This started out as a blog for my shop and then a blog about my husband's injuries but today's post is about me. I seem to have no shortage of ways to talk about myself. I never blogged about my surgery this past Spring because life picked right back up and moved on too quickly for me to slow down and write about everything. In a nutshell, I had a complete thyroidectomy for my Graves Disease and subsequently developed a hematoma and MRSA in my incision. During surgery I had a parathyroid gland that was stuck to my thyroid and damaged, leaving me with hypocalcemia and in and out of ICU. I figured why let my husband have all of the fun in the hospital, you know?

After surgery I was followed by my endocrinologist one time and given a 100 mcg dose of Synthroid. I spent the next 6 months trying to contact my doctor to be seen again because I started having a lot of problems from the dose that I was on but had no luck. I finally went to see my PCM out of frustration and he put in a new referral to force them to schedule an appointment with the endocrinology clinic. The earliest I could be seen was three months out and I still have another month to wait.

In the meantime, I have lost at least half of my hair, gained 25 pounds, developed intense muscle spasms, and my skin began to feel like an oil slick. Could I please feel any less attractive? I try to have a good body image but that sure makes it difficult. I finally got so tired of seeing clumps of hair at my feet in the shower and literally clogging the drain, that I went and had most of it cut off.

My PCM had labs drawn to check my thyroid hormone levels and he called me while I was sitting in the airport waiting to catch a flight home this weekend. Well it turns out that my Vitamin D levels are pretty low and it's most likely because my endocrinologist was too quick to pull me off of my Calcitriol that I was taking for the hypocalcemia. Of course he hasn't been following me post surgery progress so I would never have known if I hadn't scheduled a visit with my PCM. So now I'm on a dose of 50,000 units of Vitamin D for the next 12 weeks to bring it back up to a healthy level.

I have to say, I'm kind of angry about the whole thing. My husband gets excellent care and can barely breathe without someone scheduling an appointment for something. It is just so wrong for an endocrinologist to not follow up with their patient after surgery. I realize that he wanted me to have RAI instead of surgery, but let's remember that this is my body and therefore my choice for treatment. If we weren't looking at moving again soon, I would gather up my medical records and request a new endocrinologist from Tricare.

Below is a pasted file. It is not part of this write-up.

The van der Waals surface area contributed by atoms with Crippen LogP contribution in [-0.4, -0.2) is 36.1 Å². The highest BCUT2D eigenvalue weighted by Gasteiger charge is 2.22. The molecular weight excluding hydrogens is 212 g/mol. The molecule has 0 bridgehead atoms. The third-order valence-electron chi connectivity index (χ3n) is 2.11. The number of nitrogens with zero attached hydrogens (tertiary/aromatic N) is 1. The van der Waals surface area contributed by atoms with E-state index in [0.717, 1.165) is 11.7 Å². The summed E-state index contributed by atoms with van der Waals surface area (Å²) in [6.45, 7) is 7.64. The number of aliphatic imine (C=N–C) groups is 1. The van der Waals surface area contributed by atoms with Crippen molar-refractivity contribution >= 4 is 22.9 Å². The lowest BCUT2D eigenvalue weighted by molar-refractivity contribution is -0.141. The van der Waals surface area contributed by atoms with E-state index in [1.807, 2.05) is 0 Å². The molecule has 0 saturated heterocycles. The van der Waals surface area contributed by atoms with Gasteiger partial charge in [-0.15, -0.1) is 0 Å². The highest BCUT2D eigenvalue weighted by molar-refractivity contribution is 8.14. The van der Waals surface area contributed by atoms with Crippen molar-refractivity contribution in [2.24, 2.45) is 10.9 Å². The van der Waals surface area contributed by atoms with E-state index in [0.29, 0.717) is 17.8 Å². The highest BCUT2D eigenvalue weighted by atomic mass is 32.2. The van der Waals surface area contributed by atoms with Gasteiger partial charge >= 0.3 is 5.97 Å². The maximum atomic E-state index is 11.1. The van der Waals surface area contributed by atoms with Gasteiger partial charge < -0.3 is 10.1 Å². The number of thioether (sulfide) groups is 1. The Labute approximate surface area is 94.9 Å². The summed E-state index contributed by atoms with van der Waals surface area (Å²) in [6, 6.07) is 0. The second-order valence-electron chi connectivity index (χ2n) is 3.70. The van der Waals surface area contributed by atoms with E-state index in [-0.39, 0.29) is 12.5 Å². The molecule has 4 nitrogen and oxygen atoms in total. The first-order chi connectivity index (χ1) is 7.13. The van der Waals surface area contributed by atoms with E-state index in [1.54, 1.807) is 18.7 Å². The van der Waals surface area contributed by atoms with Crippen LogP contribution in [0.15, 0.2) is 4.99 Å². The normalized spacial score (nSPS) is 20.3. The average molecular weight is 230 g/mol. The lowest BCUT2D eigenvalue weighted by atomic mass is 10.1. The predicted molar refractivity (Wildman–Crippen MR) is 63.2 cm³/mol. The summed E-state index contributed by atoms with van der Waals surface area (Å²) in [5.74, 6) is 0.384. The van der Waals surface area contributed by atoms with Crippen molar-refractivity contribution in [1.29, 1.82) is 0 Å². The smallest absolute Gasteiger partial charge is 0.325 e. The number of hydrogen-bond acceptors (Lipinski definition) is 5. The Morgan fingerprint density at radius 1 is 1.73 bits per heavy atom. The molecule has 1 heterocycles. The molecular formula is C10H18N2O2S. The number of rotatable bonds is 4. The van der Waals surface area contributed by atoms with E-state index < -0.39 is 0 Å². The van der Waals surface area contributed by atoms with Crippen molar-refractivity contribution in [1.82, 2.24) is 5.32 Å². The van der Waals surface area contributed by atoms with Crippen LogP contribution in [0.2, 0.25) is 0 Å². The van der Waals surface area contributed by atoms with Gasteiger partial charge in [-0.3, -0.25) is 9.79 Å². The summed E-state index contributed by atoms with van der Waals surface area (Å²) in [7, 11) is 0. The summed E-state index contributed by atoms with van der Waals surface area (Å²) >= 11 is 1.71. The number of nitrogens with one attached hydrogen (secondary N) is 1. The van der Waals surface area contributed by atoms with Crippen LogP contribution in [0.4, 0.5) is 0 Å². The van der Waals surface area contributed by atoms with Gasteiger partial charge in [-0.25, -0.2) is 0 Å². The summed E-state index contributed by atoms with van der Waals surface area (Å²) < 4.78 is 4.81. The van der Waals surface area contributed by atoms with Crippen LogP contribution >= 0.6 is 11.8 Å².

So frustration with that aside, I really hope that I can tolerate the weekly dose of Vitamin D and that I feel a lot better soon. I must be the only person in south Texas who has a problem from lack of sun. I need to start drinking milk on a regular basis again too and I am definitely not a big fan to say the least. Drinking a glass every day will probably pack on more weight but if the extra Vitamin D helps combat the muscle spasms, then maybe I will finally be able to work out again.

My biggest gripe lately is my skin. Because it got so oily feeling and with me having bad acne issues in my teens, I figured the best way to dry it up would be to use a facial scrub with a small amount of salicylic acid in it. Let me say right away, that that was a really bad idea. This was not acne. The salicylic acid actually burned my skin. It's red and extremely dry and feels like a wind or a sunburn. Even using my moisturizer is painful. Other than standing in the shower and letting the warm water run over my face, I leave it alone these days. Putting on makeup, even mineral makeup is so uncomfortable. I feel like my skin is just cracking and it's just raw. Hopefully I can bring things under control soon. It's certainly livable but just really annoying.

As frustrating as this health stuff has been, at least it all makes sense now. I thought all along that I needed my Synthroid dose adjusted and that might not even be the case now. There is still no excuse for my endocrinologist not doing anything, but at least I have a better understanding of what caused this and an option to treat it and feel better. I just hope it works!